Railroad union workers bash Biden ahead of Congressional vote

President Biden is feeling the heat from railroad workers unions as Congress prepares to vote on ways to prevent a crippling strike ahead of next week’s deadline.

Union leadership blasted Biden after he pressed Congress to force the organized labor groups to accept a tentative agreement in order to avert a strike, according to the New York Post.

Railroad Workers United issued a press release quoting Treasurer Hugh Sawyer saying “Joe Biden blew it.”

Sawyer claimed that Biden could have proven that he was labor-friendly by asking Congress for legislation to end the threat of a national strike on terms more favorable to workers. 

BIDEN’S PUSH TO AVERT NATIONAL RAIL STRIKE FACES OPPOSITION BY PROGRESSIVE DEMOCRATS

A BNSF train pulls out of yard

A BNSF Railway terminal worker monitors the departure of a freight train in Galesburg, Illinois. (AP Photo/Shafkat Anowar, File / AP Newsroom)

“Sadly, he could not bring himself to advocate for a lousy handful of sick days,” said Sawyer. “The Democrats and Republicans are both pawns of big business and the corporations.”

Four out of twelve unions representing rail workers have refused to ratify a tentative agreement negotiated in September with the help of the Biden administration.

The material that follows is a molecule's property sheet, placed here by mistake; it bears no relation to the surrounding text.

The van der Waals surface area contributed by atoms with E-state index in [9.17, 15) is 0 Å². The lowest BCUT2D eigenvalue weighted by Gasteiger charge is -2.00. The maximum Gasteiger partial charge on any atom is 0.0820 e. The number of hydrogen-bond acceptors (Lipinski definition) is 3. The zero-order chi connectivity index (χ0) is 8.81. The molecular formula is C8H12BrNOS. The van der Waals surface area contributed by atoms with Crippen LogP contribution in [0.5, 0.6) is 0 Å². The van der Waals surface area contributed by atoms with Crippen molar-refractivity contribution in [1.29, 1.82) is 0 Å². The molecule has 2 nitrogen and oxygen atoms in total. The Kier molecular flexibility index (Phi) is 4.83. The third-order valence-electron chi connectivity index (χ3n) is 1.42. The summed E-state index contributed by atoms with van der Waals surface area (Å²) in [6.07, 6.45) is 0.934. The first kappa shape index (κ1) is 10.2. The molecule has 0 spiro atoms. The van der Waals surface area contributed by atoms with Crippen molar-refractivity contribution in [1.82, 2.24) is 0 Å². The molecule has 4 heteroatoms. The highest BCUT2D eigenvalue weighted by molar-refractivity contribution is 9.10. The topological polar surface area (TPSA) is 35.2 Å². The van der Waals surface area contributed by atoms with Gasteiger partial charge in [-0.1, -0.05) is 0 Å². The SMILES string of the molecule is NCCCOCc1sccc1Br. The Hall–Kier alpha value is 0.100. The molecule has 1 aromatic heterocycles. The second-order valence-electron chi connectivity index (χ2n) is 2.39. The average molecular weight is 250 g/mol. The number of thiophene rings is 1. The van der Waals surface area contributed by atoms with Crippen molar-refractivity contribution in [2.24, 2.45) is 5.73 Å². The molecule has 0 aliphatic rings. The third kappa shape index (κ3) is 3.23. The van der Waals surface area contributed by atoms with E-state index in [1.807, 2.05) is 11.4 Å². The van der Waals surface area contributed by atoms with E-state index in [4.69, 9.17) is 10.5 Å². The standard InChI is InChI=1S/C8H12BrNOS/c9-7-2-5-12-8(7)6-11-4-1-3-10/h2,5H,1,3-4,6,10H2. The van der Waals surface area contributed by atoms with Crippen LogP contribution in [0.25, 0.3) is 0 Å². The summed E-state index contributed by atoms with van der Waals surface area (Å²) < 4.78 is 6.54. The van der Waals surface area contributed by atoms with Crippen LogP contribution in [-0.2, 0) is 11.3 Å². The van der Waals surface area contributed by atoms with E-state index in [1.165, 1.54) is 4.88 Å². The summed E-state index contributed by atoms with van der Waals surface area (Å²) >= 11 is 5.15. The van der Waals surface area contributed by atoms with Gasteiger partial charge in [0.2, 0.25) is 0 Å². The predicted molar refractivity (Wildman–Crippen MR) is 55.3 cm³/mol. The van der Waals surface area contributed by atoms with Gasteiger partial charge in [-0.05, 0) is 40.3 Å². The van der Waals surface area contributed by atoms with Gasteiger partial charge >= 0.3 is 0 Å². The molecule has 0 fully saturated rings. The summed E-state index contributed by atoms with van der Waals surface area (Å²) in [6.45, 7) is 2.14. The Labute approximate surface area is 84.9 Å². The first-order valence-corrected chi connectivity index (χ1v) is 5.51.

The House plans to vote on legislation implementing the September agreement on Wednesday. 

The Brotherhood of Maintenance of Way Employes Division, the third-largest rail union in the US, said in a statement Tuesday that it was “deeply disappointed” with Biden’s decision to appeal to Congress to force an agreement.

A Norfolk Southern train

Norfolk Southern locomotives are moved in the Conway Terminal in Conway, Pa. ((AP Photo/Gene J. Puskar) / AP Newsroom)

BUSINESS GROUPS URGE CONGRESS TO TAKE ‘IMMEDIATE’ ACTION TO AVERT RAIL STRIKE

“It is not enough to ‘share workers’ concerns,’” the union representing about 23,000 railroad maintenance workers said in a statement. “A call to Congress to act immediately to pass legislation that adopts tentative agreements that exclude paid sick leave ignores the railroad workers’ concerns.”

The agreement would give workers 24% raises and $5,000 in bonuses retroactive to 2020 and an additional day of paid leave per year, as well as unpaid time off for doctor’s appointments and medical procedures, among other provisions.

BNSF rail yard train

A worker boards a locomotive at a BNSF rail yard in Kansas City, Kan.  ((AP Photo/Charlie Riedel) / AP Newsroom)

Congress can force train workers off the picket line by passing legislation with the terms of the provisional agreement.

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The Association of American Railroads estimates that a strike could cost the US economy more than $2 billion per day in lost output.

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